70 Posts
Discussion Starter · #36 ·
You can tell in the picture of the rear rail in primer that the mounting screw holes for the light panel are right at the lower edge of that rail. It was tight. Plus, you can see that I installed the light panel about an inch down into the tail panel extensions. If I had split the difference in that spot, I would have been buying new extension The trunk latch is a whole other story too. I tried it both ways, with it on the trunk lid hanging down, and on the rail poking up. I decided that it looked better, and was less liable to snag my arm or whatever, to have it on the trunk lid hanging down and the latch arm incorporated into the rail. In order to make the rail stiff and strong I placed a flange underneath that gets sandwiched in the bolts for the latch arm which sits atop a fabricated mounting plate out of 3/16" plate bent to fit. So, the rail, even though it looks thin, is very solid. Also, I fabricated the close out panel that goes inside the trunk so that the top angles over and slides under the front edge of the rail body and is screwed together adding even more rigidity.

The 1970 Road Runner rear bumper was an addition that came about for a few reasons. I wanted those upswept bumper ends to match the tail extensions; I wanted the exhaust to poke out through the back up light holes like the Roadkill Road Runner and I needed the height symmetry to play against the rest of the rear face.
I bought the bumper off of my pal Gary who was building a Super Bird and had a new one.
Once I mocked it up, I discovered that it needed to be lengthened a bunch so I sliced it in half and got to work on reforming the end corners to hug the quarter panel sheet metal pockets. I saw that dirty yellow custom job that I got the idea for the front bumper from and it had them hugging the sides real close.
Once I had both ends where I wanted them as far as the sides went and aligned with the upsweep of the extensions, I measured the middle gap.
went and purchased a length of mild steel plate the same thickness as the bumper, minus the chrome plating, I sliced a hunk of that off and got to heating and notching for the bends to match the bumper shape profile. I welded it in and mocked it back up to check. Perfect. A little bodywork and glazing later and "Bob's yer Uncle."

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70 Posts
Discussion Starter · #38 · (Edited)
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The motor. It came with a 318 V8. Grocery go getter and in good shape with only 69,000 miles on it.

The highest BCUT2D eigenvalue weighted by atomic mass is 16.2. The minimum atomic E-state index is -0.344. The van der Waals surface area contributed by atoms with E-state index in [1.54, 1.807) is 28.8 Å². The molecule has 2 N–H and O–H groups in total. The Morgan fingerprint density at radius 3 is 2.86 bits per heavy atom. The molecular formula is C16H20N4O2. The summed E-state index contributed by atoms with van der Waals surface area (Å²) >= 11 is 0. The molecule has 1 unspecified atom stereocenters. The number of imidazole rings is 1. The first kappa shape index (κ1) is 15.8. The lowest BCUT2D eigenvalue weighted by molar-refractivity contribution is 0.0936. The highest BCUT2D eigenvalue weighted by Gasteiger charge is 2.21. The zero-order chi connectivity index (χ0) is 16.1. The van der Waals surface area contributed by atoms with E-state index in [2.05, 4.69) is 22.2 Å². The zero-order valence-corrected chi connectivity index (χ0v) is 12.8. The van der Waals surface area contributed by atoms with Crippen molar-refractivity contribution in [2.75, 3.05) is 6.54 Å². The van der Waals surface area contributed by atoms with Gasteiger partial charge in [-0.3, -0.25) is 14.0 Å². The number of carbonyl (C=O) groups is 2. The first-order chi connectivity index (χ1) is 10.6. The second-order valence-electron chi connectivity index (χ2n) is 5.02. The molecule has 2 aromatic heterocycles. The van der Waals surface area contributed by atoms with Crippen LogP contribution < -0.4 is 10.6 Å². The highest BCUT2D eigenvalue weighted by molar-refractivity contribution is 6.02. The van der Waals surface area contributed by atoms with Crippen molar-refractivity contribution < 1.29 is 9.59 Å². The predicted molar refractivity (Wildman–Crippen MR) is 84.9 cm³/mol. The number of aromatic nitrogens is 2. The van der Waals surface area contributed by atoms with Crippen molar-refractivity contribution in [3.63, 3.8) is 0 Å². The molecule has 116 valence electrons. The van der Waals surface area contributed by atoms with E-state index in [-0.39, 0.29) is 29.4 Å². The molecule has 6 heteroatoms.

That had to go.
I ended up with a 1972 440 RB big block that was already 0.030 over. It had a forged steel crank and a Crane Cam/lifters in it when I got it and the cam was toast along with a lifter that had gotten stuck in the bore and saddled out. I took it upstate to RPM Racing Engines; they perform a bunch of engine work for all sorts of racers all over New England. I took it in December during the Covid height in 2020. I had spoken to them and found out that they were slow then and could fit me in as long as I didn't want extravagant work done. I didn't, just the usual. I had it bored out to 0.040, the crank polished, the cam bearing replaced, the decks milled, bores squared up and honed and one cylinder head issue resolved. I also had them supply me with the correct main and rod bearings, rings set, new Speed Pro pistons and wrist pins, a high-volume oil pump and Viton Teflon valve seals. I assembled it myself. I have a vintage 1970'd Weiand "Xcelerator" single plane intake for it that's powder coated in Alien Silver and Black. Has a Holley dual feed 750 cfm carb w/ Electric choke, Summit Racing fuel rail w/ inline liquid filled pressure gauge, Mallory Unilite Distributor with electronic module, Taylor Racing 8mm plug wires, new 440 Source push rods, Mancini Racing billet aluminum rear main seal tower, March polished aluminum pulleys, Aluminum wrinkle Black valve covers, block is painted in VHT High Temp Hemi Orange, water pump and PS pump and oil pump in wrinkle black, plated chrome timing cover and indicator, Billet Steel timing set with double row chains, high torque mini starter, 7-quart Hemi style 901 oil pan with windage tray and bult in baffle.
The valve train is stock 440 with 316-11 Comp dual springs and Titanium keepers and 10* locks with Viton Teflon seals. The heads are fully ported and polished and the valves unshrouded. Simple valve grind job on the valves. The heads are port matched to the intake.
The cam is a Comp 21-306-4 stick that gets, 270/470 @ 50. It's the grumpiest cam you can put in a 440 before you have to increase stall speed. I expect to get 480 + HP and torque out of this set up. Should do nicely.